It was true that after her initial seduction of Friedrich he had been extremely fervent, but as in most cases the ardour declines with time. The trouble with Friedrich as far as Adelaide was concerned was that his ardour dropped away to almost zero. To get him to copulate with her meant a titanic effort on her part, and like the original Titanic his passion would often strike a metaphorical iceberg and sink in mid voyage.

For as long as she shared his political vision Adelaide was content to accept the situation, seeing it as her sacrifice for the good of The Party, for it was Frederic’s devotion to the cause that she believed was responsible for his erectile problems.

To meet her need for the giving and receiving of love she turned to her son, Karl. He could not of course meet her sexual needs, but by dint of displacement reaction she showered her love and affection on the boy, a love and that was returned by Karl.

But number three was one that carried some serious consequences. Like many who supported the communist cause in their youth Adelaide eventually became disenchanted. As the evidence mounted it became clear that the Soviet Union and its satellites was far from being the workers’ paradise Friedrich, and at one time she, had thought it to be.

The brutal suppression of the Hungarian uprising and the crushing of the attempt by the Czechoslovakians to democratize their state were at first justified by Friedrich as “The historically necessary steps to bring in the socialist state.”

Adelaide ceased to share this view and there developed an ideological split between husband and wife.

* * * * * * * *

This split did not lead to divorce since Adelaide still loved Friedrich the man, and he for his part believed that eventually Adelaide would come to understand the historical inevitability of communism. This remained his view until events forced even Friedrich to see the falsity of his life long held political views.

The fall of the Berlin Wall, the revealing of the brutality of the communist regimes, the labour camps and Gulags, brought his world vision crashing down around him. He sank into a deep depression that Adelaide could do nothing to relieve. For Friedrich paradise was not only lost, he now realized it had never existed.

It was not unusual for Friedrich to be away from home for several days at a time on Party business or chasing a story for the newspaper, but he had always told Adelaide how long he expected to be away.

One day he left home without informing her where he was going or for how long; after three days when he had not returned Adelaide, after telephoning their friends and hospitals, she contacted the police. The police had little to go on, and probably regarded it as just one more case of a husband abandoning his wife.

It was a further three days before Friedrich’s body was found hanging by the neck from the branch of a tree.

Putting together what appeared to have happened, it seems that Friedrich had driven to a suburban railway station, parked the car and taken a train to the end of the line, a suburb several kilometers from the city centre. From there he had walked up into the forest clad hills and hung himself from a tree. His body had been found by two forest hikers.

The effect on Adelaide was shattering. They had been married for twenty türkçe bahis two years and despite their ideological differences and Friedrich’s less that powerful libido, she had still loved and admired him, if not for his political views, then at least for the sincerity with which he held them.

She became extremely depressed and it was Karl, now a medical student, who bore the brunt of her bereavement while trying to cope with his own, although admittedly less sharp, sense of loss.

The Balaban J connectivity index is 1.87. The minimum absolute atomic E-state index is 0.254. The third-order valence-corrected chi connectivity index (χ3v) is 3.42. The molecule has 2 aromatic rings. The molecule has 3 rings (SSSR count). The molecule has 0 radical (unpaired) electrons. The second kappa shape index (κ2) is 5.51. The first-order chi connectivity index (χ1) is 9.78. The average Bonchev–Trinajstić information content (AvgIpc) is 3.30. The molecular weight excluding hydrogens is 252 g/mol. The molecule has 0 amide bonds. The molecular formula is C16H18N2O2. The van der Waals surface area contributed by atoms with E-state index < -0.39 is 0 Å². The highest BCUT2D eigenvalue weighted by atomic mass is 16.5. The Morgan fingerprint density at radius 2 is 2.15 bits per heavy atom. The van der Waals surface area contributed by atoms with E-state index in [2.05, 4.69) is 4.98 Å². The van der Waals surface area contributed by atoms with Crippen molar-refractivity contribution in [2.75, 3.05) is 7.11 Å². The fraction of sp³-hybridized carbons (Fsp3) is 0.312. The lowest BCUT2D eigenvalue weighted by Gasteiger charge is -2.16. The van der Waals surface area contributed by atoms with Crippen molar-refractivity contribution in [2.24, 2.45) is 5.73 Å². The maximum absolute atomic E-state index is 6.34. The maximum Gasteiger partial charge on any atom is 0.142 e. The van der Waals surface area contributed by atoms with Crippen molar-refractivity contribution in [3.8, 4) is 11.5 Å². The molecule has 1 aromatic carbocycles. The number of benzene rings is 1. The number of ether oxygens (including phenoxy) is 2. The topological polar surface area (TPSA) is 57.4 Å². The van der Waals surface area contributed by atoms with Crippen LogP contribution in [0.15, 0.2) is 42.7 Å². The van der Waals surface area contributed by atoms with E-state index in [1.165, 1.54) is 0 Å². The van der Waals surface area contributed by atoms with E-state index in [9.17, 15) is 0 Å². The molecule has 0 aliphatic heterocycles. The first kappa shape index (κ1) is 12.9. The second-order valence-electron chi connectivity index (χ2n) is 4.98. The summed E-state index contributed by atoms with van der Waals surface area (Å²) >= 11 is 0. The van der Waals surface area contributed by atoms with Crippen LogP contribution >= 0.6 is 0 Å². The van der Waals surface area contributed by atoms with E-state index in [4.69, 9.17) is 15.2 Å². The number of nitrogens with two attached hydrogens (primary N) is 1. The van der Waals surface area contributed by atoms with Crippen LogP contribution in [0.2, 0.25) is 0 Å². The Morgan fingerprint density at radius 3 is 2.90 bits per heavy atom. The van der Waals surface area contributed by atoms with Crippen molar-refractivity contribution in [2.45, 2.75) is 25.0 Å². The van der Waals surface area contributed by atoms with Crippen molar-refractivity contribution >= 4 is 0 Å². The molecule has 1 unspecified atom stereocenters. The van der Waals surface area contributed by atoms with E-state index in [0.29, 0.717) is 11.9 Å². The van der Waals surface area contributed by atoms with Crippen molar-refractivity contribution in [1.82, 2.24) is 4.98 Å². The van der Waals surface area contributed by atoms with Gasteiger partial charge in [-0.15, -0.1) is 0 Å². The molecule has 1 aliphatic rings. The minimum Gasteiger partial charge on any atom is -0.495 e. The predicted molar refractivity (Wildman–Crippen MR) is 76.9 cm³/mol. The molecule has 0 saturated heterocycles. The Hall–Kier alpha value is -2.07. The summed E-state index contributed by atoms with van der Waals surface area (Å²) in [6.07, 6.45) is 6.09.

The funeral was a secular affair and there were eulogies by some members of the now severely depleted Communist Party. Their words were predictable; “A great loss to the cause;” “The tragic demise of a devoted comrade;” “He died for The Party,” although how his suicide was for “The Party” is difficult to comprehend.

And so it went on while Adelaide sat unhearing and seemingly unseeing, until the coffin disappeared behind a discreet curtain on its way to the incinerator.

There was a wake organized by members of “The Party,” at which cheap cask wine and home made scones were dispensed. Adelaide remained detached, lost in her misery.

As the wine began to take effect on the assembly Karl discreetly led Adelaide from the scene and took her home. There she went to bed and was mercifully granted the gift of sleep.

* * * * * * * *

Over the following days and weeks Adelaide continued in her state of introspective depression. Irrational though it might seem, she suffered pangs of guilt over Friedrich’s death, but grief and rationality are not often bedfellows. She told herself and Karl that she had not supported Friedrich as she should have done; she had in the end been opposed to his political views; she had never properly appreciated his gifts as a writer and speaker; if she had encouraged him more…and so it went.

When she married Friedrich she had not given up her artistic ambitions and initially her work was of workers in heroic poses, triumphant over the oppressing classes. These paintings were extremely popular with Party members and left wingers in general.

As her political adherence to The Party declined she turned to landscape painting, and although this lost her the left, she had some minor successes among the “bourgeoisie.”

After the death of Friedrich her work took on a dark aspect, almost rivaling the “Dance of Death” paintings of the Late Middle Ages in their gloom and pessimism. These found little favour with anyone.

Throughout this time of Adelaide’s depression and despair it was Karl who bore the brunt as he sought to comfort and support her.

An intelligent young man he had long realized that much of the love and affection that Adelaide had tried to give and receive from his father she had eventually sought with him, Karl. This had been both a blessing and a burden for him; a blessing because most young men like to stand high in their mother’s affections; a burden because on entering the time of puberty the love and affection he had returned to his mother had taken on a new emotional and physical content.

He believed that he should find these new feelings for Adelaide abhorrent, but no matter how he tried he failed to quell them, and even came to enjoy them, however frustrating they proved to be.

He tried to avoid any close physical contact with Adelaide, but even in this he failed, partly because she seemed to derive what little comfort she got from such contact, and partly because however sexually provoking her closeness was, the very provocation became increasingly desirable.